Mystery Hunt Index Updated

It's only early October and I have all the 2020 puzzles indexed. Still slow but better than some years. I've addressed some feedback you guys left (but not to include any non-MIT hunts yet; someday, maybe) and I added a new top-level page with all the puzzles in alpha order by title instead of hunt order. This still needs some refinement.

We know now Galactic's going to run an all-remote hunt while it's not safe for 2000+ of us to gather in one place. Yay for still having a hunt!

Some stuff happened with the hosting platform but I dealt with it. I believe a limit I was facing (in the rather distant future, if I only index MIT hunts, but sooner if I add others) no longer exists as a result of the changes.

I no longer have a hunt to index, and I have a bit of free time coming up as a result of unused vacation days this year, so I might get around to working on the biggest planned feature which does not involve indexing non-MIT hunts, which is synonyms. The way this would work is that in the lists of keywords, cross-references would appear from alternate forms of a keyword to whichever one I have chosen as canonical, such as between Fences puzzle and Slither Link. On the page for the canonical keyword, an "also called" line listing all the synonyms would appear. Some work on the editor UI would allow me to find these keywords by their synonyms, as well as to create synonyms. And then of course I have to go through my 1800 keywords and add synonyms. Or maybe I'll just go through the puzzle type keywords and do that, and let you guys suggest the others.

Mystery Hunt Index Updates

We don't know what Mystery Hunt 2021 is going to look like. Is it going to be feasible to bring 2000 people together on the MIT campus in January? Will Galactic make the first online-only Mystery Hunt? Who knows?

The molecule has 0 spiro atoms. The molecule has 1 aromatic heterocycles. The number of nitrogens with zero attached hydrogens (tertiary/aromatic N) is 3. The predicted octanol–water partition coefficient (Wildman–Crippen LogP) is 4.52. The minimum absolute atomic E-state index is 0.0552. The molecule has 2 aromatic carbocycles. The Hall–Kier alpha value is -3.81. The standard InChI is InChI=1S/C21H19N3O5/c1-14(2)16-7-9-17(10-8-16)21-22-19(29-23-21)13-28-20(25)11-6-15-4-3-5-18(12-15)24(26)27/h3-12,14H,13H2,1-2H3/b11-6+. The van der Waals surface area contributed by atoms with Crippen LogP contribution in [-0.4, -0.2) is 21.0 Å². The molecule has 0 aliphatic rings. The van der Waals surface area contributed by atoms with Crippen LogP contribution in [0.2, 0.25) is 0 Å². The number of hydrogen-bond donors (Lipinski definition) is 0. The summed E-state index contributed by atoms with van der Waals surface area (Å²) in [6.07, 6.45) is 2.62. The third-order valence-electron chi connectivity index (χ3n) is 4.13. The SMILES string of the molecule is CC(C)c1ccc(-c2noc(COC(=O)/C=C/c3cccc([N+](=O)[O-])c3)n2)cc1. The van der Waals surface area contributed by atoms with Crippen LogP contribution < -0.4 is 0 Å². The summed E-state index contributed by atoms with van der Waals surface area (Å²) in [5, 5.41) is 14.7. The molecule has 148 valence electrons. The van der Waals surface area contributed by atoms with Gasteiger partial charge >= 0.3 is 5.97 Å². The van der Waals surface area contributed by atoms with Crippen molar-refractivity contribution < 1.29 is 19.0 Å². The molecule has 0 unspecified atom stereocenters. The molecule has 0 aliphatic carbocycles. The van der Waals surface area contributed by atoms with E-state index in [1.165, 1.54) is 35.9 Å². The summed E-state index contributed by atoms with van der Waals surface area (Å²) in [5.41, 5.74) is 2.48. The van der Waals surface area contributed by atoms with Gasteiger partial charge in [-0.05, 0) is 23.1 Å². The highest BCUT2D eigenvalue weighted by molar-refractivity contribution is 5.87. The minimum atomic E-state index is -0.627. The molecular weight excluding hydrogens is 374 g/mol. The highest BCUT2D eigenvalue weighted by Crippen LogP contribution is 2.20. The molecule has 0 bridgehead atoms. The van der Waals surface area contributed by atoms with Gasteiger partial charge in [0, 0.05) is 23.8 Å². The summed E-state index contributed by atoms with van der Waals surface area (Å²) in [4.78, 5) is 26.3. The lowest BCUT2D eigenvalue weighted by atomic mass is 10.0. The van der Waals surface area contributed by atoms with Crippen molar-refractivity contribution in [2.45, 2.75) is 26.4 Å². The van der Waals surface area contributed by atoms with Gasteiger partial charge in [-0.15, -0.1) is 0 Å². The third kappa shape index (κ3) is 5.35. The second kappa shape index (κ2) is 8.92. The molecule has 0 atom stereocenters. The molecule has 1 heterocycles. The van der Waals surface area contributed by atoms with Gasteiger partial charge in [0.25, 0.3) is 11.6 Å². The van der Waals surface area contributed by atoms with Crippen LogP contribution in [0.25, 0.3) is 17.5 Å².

But my site looks back at the past, not the future, and I've started putting the 2020 Hunt up there now that the puzzles have moved into the MIT archive.

In addition, Ronnie Kon pointed out to me a puzzle I was missing — I remembered the puzzle he described where one teammate had to relay to another these horrible passwords that were designed to thwart that sort of relay like 123FOURFIVEALLLOWERCASEandnowcapitals, but it didn't seem to be in my site. But after a little work I figured out this was the Rescue the Linguist interaction from 2017's hunt, which got missed because the puzzle page in the MIT archives didn't have any content. My research led to dr4b's writeup of that hunt, which described all three Rescue interactions, so I updated the pages on my site for this puzzle and also for Rescue the Chemist and Rescue the Economist with a description of each interaction and some keywords. Thanks, Ronnie and dr4b!

While I was searching for this puzzle in my site, I also chanced upon the only puzzle in my site that linked to the ihavetofindpeach site instead of going to MIT's site. Fixed!

MIT Mystery Hunt 2019, Part 1

This year I stayed with The Team to Be Named Later, though we were now The Team Formerly Known as the Team to Be Named Later. I will just call us Later to avoid that mouthful. We came back with much of the team we had last year, and some former Team Luck members who played on other teams in recent years, a couple other veterans, and a bunch of new people from Caltech, Harvey Mudd, and other universities.

I saw earlier in the week that the 100th anniversary of the Boston Molasses Flood ocurred, and I joked to a co-worker that that was probably going to be the theme of Mystery Hunt. Of course, I was right! Well, sort of. The theme was that somebody decided to make a new holiday, Molasses Awareness Day, memorializing the event and focusing on increasing safety. The word safety was stressed, continuing the running joke prompted by MIT's required distribution of first aid kits to all teams from a few years ago. But the holiday wasn't registered, and it caused chaos when the new town suddenly appeared in the Holiday Forest, which we all just learned about. In particular, leaking (but not flooding) molasses caused residents of several holiday towns, who usually stayed in their own towns, to mingle with their neighbors, leading to various problems.

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